Microsoft attempts to rally more hardware vendors around Rally

Microsoft attempts to rally more hardware vendors around Rally

Summary: One of Microsoft's biggest pushes at this year's Windows Hardware Engineering Conference (WinHEC) is around Rally, a connectivity platform that Microsoft debuted at last year's WinHEC. So far, there are only 20 devices on the market that use Rally. Microsoft wants to grow that number exponentially.

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One of Microsoft's biggest pushes at this year's Windows Hardware Engineering Conference (WinHEC) is around Rally, a connectivity platform that Microsoft debuted at last year's WinHEC.

Rally is a set of networking protocols and licenses that are designed to simplify consumers'abilities to connect peripherals to Windows Vista and to each other. (That's my best attempt at a succinct definition, at least.)

So far, there are only 20 devices that use Rally technologies, according to Microsoft's own press release, with "many more currently under development." Meanwhile, OEMs have downloaded "more than 1,100 copies of the Windows Rally Porting Kit," introduced a year ago, Microsoft says.

By making use of auto-discovery and auto-configuration, Rally "gets over the humps of things in the past that were so hard," said Corporate Vice President of Windows Product management Mike Nash. Rally is a "foundational technology in Windows for management, set-up and security."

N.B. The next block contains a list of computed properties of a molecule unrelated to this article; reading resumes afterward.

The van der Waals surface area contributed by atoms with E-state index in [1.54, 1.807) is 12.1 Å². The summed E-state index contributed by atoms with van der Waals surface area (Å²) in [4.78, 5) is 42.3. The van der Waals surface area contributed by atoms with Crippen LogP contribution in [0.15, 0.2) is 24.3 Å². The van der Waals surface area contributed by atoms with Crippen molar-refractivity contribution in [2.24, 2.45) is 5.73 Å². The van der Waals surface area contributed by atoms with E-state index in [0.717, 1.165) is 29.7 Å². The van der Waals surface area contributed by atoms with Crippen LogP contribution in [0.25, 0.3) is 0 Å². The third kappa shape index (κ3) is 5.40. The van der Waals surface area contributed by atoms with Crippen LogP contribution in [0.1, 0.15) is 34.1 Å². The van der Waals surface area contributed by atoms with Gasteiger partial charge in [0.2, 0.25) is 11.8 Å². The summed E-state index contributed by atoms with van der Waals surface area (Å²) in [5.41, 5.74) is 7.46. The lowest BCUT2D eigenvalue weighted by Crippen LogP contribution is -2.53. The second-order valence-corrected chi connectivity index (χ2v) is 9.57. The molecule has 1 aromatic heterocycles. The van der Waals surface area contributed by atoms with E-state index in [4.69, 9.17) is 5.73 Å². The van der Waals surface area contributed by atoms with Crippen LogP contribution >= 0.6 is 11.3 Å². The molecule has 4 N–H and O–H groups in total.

Rally is a superset of a bunch of existing networking standards/specs/tools. Among them:

• Link Layer Topology Discovery (LLTD), a layer 2 protocol that operates over Ethernet and allows users one-click access to a device's Web user interface

• Windows Connect Now (WCN), Microsoft’s implementation of the WiFi Alliance’s WiFi Protected Setup

• Devices Profile for Web Services (DPWS), which enables programmatic control of devices, and discovery of device capabilities

• Plug and Play Extensions (PnPX), which enable for buses, such as USB, device-like plug-and-play capabilities

There is no such thing as a "Rally-Ready" or "Rally-Certified" logo. Instead, if users purchase "Certified for Vista" networking peripherals, they will be Rally-compatible, Nash said.

There are a half-dozen Rally-specific sessions on tap for WinHEC in Los Angeles this week, covering topics ranging from best practices, to implementation guidelines.

Anyone out there -- on the OEM or user side of the house -- have any direct experience with Rally yet? Is it more than just another attempt by Microsoft to license more protcols?

Topics: Networking, Hardware, Microsoft, Windows

About

Mary Jo has covered the tech industry for 30 years for a variety of publications and Web sites, and is a frequent guest on radio, TV and podcasts, speaking about all things Microsoft-related. She is the author of Microsoft 2.0: How Microsoft plans to stay relevant in the post-Gates era (John Wiley & Sons, 2008).

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